Roald Dahl was a terrible person (there’s a reason for the “Rotten Roald” nickname), and that’s even if we don’t delve into his personal life, his antisemitism or what he was doing in D.C. during World War II. As a children’s author, he specialized in appealing to kids with images of grotesque adults while pretending to be on their side, in a way that we now associate with “grooming.”
Which is to say I’d never buy one of his books for a child, but am still horrified that this is happening: The Dr. Seuss censorship was bad enough, but instead of pulling books from store shelves, they’re now rewriting them.
The results feel like some sort of Orwellian parody. Instead of burning books, they’re destroying them in a more insidious, digital fashion, changing them to be more politically correct.
“‘Words matter,’ begins the discreet notice at the bottom of the copyright page of Puffin’s latest editions of Dahl’s books. ‘The wonderful words of Roald Dahl can transport you to different worlds and introduce you to the most marvellous characters. This book was written many years ago, and so we regularly review the language to ensure that it can continue to be enjoyed by all today,'” states The Telegraph.
Regularly review the language.
As if a book is a handbook or a set of corporate slogans that are “regularly reviewed” to make sure that they’re in line with current standards.
Except that’s exactly how these sorts of people think. That’s what reducing every work to intellectual property unleashed. Now the DEI bureaucracy is going to review everything ever written and make sure that it meets current language standards. And if it doesn’t, out comes the red pen.
“Remember the Cloud-Men in James and the Giant Peach? They are now the Cloud-People. The Small Foxes in Fantastic Mr Fox are now female. In Matilda, a mention of Rudyard Kipling has been cut and Jane Austen added,” according to the article.
I can’t imagine any writer who isn’t horrified by this.
“‘Chambermaid’ becomes ‘cleaner’. ‘Great flock of ladies’ becomes ‘great group of ladies’. ‘You must be mad, woman!’ becomes ‘You must be out of your mind!’ ‘The old hag’ becomes ‘the old crow’.
“Other alterations are about weight. ‘Fat little brown mouse’ becomes ‘little brown mouse’. “‘Here’s your little boy,’ she said. ‘He needs to go on a diet’”, becomes ‘Here’s your little boy.’
“Rather than ‘turning white,’ a character turns ‘quite pale’. In James and the Giant Peach, the Cloud-Men have become Cloud-People, Miss Sponge is no longer ‘the fat one’, Miss Spider’s head is no longer ‘black’ and the Earthworm no longer has ‘lovely pink’ skin but ‘lovely smooth skin’.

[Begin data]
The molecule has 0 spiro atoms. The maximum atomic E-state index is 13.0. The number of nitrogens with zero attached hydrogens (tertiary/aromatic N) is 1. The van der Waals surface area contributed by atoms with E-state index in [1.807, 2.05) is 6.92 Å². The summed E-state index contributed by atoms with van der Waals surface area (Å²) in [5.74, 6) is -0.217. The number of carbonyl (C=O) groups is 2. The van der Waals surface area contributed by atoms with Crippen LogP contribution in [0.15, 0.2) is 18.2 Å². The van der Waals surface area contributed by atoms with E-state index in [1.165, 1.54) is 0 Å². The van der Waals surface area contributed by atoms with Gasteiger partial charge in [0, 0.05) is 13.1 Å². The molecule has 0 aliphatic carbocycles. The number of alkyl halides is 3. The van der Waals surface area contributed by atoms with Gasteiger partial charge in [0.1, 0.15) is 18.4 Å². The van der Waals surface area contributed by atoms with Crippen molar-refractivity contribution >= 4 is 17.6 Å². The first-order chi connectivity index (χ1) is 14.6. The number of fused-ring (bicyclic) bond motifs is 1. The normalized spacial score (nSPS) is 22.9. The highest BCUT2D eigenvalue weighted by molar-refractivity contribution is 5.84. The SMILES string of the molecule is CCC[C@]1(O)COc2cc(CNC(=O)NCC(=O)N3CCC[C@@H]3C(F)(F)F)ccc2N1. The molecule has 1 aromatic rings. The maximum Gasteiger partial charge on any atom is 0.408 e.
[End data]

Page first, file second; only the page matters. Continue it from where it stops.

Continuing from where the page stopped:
“Gender-neutral terms have been added in places – where Charlie and the Chocolate Factory’s Oompa Loompas were ‘small men’, they are now ‘small people’.
“In Fantastic Mr Fox a description of tractors, saying that ‘the machines were both black’, has been cut. In the new Dahl world, it seems, neither machines nor animals can be described with a colour. Nor can anything be fat. ‘Bunce, the little pot-bellied dwarf’, is now plain old Bunce. The Small Foxes, previously sons, are now daughters, while Badger’s son has become a ‘little one’.
“Earlier editions of Charlie and the Chocolate Factory include three sketches of Mike Teavee with 18 toy pistols ‘hanging from belts around his body’, but the guns have been scrubbed out by 2022, as well as a related sentence,” the article continues.
And there’s this masterpiece of political correctness:
“In The Witches, a paragraph explaining that witches are bald beneath their wigs ends with the new line: ‘There are plenty of other reasons why women might wear wigs and there is certainly nothing wrong with that.'”
There’s a whole lot that’s wrong here.
“Puffin and the Roald Dahl Story Company made the changes in conjunction with Inclusive Minds, which its spokesperson describes as ‘a collective for people who are passionate about inclusion and accessibility in children’s literature,’” the article states.
They’re passionate about destroying other people’s work.
But really it’s the same model that has been applied to Marvel and DC comics, remaking everything to be more “inclusive.” With everything reduced to IPs, why not rewrite the original books the same way?
To the executives and hacks doing this, there’s no fundamental difference between making Captain America black or going back and rewriting classic children’s books. And then books in general. And everything else.
But there’s a substantial difference between reworking succeeding materials, like sequels, and going back in time to eliminate the original, which is what they’re doing here.
I can’t wait until Inclusive Minds have gone over George Orwell’s 1984, reviewed the language and made it more inclusive.
Instead of a Big Brother, there can be a Big Sister.
Daniel Greenfield, a Shillman Journalism Fellow at the Freedom Center, is an investigative journalist and writer focusing on the radical left and Islamic terrorism.
Originally published by FrontPage Magazine.